“The next one is about an Iraqi family who were separated for five years in their plight to come to  Australia and what kept them connected was mobile phone technology,” Paul explains. They fled persecution in Iraq to start a new life in Australia in 1999. For five years of travel they were separated, with neither side knowing if the others were alive or dead.

Through the gift of modern technology they were reconnected via mobile phone, and realised that they had all survived the journey. It took two more years for the family to be completely reunited in Australia, but since they’ve been back with each other, they haven’t been separated since.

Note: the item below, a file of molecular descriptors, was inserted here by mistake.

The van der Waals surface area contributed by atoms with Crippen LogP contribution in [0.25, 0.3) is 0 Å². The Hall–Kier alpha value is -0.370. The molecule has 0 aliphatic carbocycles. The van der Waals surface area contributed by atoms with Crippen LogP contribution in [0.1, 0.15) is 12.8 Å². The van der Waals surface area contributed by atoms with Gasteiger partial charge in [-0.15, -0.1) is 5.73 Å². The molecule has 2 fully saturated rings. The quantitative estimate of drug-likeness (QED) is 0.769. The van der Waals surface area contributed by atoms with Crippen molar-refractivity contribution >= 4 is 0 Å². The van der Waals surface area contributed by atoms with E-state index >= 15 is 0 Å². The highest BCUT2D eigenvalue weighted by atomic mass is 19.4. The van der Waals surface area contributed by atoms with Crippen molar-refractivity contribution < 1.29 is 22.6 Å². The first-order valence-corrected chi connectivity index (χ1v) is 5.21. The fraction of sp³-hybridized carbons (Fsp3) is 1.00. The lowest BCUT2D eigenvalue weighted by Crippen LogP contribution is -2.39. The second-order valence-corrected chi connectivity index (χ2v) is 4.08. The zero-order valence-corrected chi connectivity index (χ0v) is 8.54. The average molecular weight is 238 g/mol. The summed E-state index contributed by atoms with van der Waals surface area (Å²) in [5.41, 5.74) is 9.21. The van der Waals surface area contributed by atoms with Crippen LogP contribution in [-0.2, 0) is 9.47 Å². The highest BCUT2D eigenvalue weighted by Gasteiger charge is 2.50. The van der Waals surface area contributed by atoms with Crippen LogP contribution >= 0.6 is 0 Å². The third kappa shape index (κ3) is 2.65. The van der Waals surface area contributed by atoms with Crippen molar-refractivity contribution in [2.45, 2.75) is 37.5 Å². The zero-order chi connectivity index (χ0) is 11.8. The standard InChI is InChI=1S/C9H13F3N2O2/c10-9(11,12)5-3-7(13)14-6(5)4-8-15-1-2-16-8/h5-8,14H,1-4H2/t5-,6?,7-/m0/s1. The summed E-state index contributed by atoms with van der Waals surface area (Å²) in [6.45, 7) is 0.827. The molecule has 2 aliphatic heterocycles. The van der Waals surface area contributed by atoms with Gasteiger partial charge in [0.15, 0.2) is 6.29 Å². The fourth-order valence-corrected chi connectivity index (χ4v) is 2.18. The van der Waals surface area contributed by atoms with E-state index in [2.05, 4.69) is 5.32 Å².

The third film is about Somali brothers who came here a few years ago, he says, and there’s a fourth planned about a Vietnamese woman, who had been stranded on an island for 18 months.

“The one thing that concerned her the most about being stuck on that island as a teenage girl was that she only had the same clothes to wear every day for a year,” Paul explains, which elicits a laugh from me.

“So many people can relate to that,” he agrees, and it’s that sort of relatability that will help when theyimage001 take this series into high schools next year. This year, the series was part of Harmony Day and Marti was screened at a couple of schools.

“The teenage girl Vietnamese story would be perfect [for high schools] because it’s something they can relate to,” he says. The remaining five stories are still to be determined, but Paul is open to anyone who wants to share their stories with Michi and him for the series.